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Grafton grad goes to Roswell

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  • Richard D. Hendricks
    Link: Ozaukee-Washington Daily News Grafton grad has an out-of-this-world job: in notorious UFO capital ... By LISA
    Message 1 of 1 , Jul 1, 2003
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      Link: <http://www.dailynewsol.com/topnews12.htm>

      Ozaukee-Washington Daily News

      Grafton grad has an out-of-this-world job:
      in notorious UFO capital

      --------------------------------------------------------------------------------


      By LISA RIDGELY -
      News Graphic Correspondent June 30, 2003



      I’ll always remember the way my best friend, Melissa, reacted to the
      movie "E.T." She ran up to the screen at the end, crying and begging the
      nice alien to stay with all of us here on Earth.
      I, however, did not share her sentiments. I was hunched down in my seat,
      scared to death. In fact, "E.T" gave me recurring nightmares for a year
      after I saw it. My parents recall how I would wake up, petrified, and
      convinced that E.T. was outside the windows of our house on Skyline
      Drive in Cedarburg.

      Another early childhood mistake I made was the frequent watching of
      "Unsolved Mysteries." This was where I first saw the familiar version of
      what aliens are thought to look like: short, skinny green things with
      huge heads and gigantic, almond-shaped black eyes.

      Until about 6 months ago, I avoided photos and stories about aliens with
      a SARS-like diligence. I even considered wearing a mask.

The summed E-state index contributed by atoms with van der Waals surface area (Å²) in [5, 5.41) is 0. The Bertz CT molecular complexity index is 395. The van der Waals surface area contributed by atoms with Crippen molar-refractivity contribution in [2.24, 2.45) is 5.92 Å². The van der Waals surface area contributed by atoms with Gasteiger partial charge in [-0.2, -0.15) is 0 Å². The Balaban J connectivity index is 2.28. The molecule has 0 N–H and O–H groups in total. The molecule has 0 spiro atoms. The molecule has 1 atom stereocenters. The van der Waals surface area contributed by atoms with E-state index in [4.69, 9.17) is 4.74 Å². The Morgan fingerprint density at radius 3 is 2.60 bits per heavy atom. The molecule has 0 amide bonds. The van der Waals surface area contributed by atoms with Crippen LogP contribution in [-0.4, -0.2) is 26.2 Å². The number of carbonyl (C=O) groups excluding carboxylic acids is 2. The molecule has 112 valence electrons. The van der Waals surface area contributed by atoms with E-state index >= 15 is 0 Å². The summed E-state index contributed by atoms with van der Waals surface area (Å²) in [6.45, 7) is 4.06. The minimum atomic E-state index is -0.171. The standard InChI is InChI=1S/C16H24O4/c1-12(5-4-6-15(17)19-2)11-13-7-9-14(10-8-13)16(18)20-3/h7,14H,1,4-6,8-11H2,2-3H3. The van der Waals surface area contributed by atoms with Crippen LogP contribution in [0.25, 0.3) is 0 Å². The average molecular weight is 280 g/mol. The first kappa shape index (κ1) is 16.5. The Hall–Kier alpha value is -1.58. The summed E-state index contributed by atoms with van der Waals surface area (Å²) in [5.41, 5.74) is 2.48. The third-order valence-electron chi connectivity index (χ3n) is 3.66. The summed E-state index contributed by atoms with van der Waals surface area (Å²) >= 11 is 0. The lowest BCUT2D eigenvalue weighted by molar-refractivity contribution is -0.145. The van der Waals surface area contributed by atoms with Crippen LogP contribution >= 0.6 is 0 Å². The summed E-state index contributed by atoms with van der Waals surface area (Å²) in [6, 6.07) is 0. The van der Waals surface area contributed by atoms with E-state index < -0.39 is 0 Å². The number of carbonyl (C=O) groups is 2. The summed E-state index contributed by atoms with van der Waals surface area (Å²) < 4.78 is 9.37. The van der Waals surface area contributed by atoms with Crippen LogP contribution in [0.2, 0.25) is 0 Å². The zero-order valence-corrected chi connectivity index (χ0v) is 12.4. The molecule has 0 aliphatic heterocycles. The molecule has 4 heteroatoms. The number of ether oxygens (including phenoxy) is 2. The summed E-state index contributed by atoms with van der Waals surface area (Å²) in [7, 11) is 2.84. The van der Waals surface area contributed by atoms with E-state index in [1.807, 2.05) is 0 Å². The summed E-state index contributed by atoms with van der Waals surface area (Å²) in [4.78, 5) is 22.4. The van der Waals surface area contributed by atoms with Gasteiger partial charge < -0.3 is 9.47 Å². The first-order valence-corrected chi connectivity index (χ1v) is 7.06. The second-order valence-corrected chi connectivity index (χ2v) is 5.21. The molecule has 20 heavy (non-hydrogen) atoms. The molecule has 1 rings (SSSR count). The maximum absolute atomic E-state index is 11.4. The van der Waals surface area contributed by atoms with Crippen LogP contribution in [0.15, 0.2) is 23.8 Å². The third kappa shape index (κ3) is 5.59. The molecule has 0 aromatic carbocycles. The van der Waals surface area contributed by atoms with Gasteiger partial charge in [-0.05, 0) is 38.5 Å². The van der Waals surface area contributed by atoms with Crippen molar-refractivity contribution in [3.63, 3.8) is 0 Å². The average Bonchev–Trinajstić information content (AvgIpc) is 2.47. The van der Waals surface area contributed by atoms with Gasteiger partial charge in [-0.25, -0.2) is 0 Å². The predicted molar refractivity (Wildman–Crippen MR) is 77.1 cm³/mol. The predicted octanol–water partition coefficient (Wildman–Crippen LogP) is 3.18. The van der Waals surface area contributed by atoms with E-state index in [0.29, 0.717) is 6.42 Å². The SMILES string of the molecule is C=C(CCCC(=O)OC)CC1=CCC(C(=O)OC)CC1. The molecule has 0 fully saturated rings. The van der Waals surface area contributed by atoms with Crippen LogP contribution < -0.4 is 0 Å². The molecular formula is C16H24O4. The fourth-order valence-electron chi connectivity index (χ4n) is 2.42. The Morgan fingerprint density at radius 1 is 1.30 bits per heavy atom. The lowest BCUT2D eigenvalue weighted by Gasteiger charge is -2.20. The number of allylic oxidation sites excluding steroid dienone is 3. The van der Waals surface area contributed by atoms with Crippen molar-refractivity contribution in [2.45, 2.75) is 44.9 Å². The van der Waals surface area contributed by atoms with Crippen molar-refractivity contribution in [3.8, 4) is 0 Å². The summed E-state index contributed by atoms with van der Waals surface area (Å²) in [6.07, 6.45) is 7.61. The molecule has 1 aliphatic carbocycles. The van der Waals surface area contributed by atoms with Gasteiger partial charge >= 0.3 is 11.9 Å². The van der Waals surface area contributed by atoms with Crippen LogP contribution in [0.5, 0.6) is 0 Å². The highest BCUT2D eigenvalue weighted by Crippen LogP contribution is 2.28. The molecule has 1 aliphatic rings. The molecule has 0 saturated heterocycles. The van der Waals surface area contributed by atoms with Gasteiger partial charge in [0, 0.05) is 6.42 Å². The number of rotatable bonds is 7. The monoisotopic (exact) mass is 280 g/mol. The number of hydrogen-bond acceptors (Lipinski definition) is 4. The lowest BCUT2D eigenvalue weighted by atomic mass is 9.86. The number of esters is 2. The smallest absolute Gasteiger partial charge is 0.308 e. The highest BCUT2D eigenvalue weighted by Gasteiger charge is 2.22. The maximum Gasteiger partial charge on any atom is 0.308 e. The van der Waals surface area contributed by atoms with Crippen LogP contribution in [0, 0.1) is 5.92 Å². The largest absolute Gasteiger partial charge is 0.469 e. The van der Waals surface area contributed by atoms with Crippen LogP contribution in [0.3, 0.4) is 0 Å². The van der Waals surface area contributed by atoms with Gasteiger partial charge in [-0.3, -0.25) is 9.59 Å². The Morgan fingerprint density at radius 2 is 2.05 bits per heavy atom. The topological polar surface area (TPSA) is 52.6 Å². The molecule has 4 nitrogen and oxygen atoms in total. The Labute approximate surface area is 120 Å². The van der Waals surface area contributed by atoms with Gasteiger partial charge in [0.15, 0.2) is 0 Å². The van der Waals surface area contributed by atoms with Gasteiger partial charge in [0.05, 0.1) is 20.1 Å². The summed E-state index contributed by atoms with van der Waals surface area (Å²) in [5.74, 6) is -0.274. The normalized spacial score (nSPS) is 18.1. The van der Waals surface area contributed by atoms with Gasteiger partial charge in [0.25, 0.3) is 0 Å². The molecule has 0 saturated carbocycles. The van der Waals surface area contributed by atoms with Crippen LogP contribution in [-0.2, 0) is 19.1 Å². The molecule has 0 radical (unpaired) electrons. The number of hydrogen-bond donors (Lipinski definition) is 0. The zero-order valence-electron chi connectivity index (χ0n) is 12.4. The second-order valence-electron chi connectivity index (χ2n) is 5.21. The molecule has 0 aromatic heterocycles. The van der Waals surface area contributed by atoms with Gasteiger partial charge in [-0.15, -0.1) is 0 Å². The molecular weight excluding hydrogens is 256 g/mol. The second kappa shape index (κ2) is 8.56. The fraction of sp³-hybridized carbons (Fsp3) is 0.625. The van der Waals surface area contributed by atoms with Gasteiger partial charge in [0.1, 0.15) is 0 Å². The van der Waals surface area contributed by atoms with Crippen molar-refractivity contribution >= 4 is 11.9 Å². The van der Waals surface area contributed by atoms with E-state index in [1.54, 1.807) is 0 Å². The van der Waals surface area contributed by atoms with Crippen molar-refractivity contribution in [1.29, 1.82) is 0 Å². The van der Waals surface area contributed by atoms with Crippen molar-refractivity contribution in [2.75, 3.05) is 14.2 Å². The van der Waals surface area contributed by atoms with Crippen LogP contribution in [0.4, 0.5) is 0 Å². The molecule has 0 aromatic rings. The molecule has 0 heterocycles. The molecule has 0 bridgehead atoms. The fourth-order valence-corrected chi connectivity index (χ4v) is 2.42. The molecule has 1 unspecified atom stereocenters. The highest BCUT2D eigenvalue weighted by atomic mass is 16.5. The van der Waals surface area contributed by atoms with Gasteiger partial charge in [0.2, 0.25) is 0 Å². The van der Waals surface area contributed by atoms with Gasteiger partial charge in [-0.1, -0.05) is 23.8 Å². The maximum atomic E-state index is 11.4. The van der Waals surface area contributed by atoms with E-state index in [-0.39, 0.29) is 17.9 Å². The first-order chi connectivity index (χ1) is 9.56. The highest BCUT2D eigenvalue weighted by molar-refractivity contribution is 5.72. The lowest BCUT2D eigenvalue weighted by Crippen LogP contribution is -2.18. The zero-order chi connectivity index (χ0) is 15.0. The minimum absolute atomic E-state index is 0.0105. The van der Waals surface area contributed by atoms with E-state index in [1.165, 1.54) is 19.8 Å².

But all that changed in January when, as a result of an intense
      resume-mailing campaign, I received a job offer from a small newspaper
      in southeastern New Mexico, the Roswell Daily Record.

      Roswell? The world-famous alien city? Is this some sort of cruel joke?

      However, I needed a writing job. I needed to get out of chilly
      Wisconsin. I needed to accept.

      As I made the 1,300-mile cross-country trek in my stuffed-to-the-gills
      Pontiac, I had no clue what to expect. The aliens and I did have one
      thing in common: our final destination was Roswell.

      So just what happened here, anyway?

      In the first week of July 1947, something crashed at a sheep ranch
      northwest of Roswell. Many locals, and a growing number of others,
      contend that it was an unidentified flying object containing four
      extraterrestrial bodies.

      The military reported it as a downed high-altitude weather balloon. Some
      people think it was a top-secret government experiment of Cold War spy
      equipment. Other theories abound, but the UFO one has stuck.

      "The Roswell Incident," as it has come to be known, has given humans
      something to ponder. There have been UFO sightings across the globe, but
      this alleged crash opened a whole new can of worms, er, aliens.

      Why did the local military base at first report that it had captured a
      "flying saucer," only to later report it was only a weather balloon? Why
      did a local funeral home receive a call from a military official asking
      for four small coffins and body preservation information? Why was the
      crash site quarantined by military officials, and why had witnesses
      suddenly been silenced?

      To say the least, there still are a lot of unanswered questions.

      But the city’s not waiting for final answers. It has begun to cash in on
      its fame and notoriety. The annual UFO Festival here is only 8 years
      old, but it attracts tens of thousands of people to Roswell for the hot
      4th of July weekend every year. And year-round, visitors come here from
      all over the world.

      The town has a museum, "The International UFO Museum & Research Center,"
      and plenty of shops selling all things alien. The Chamber of Commerce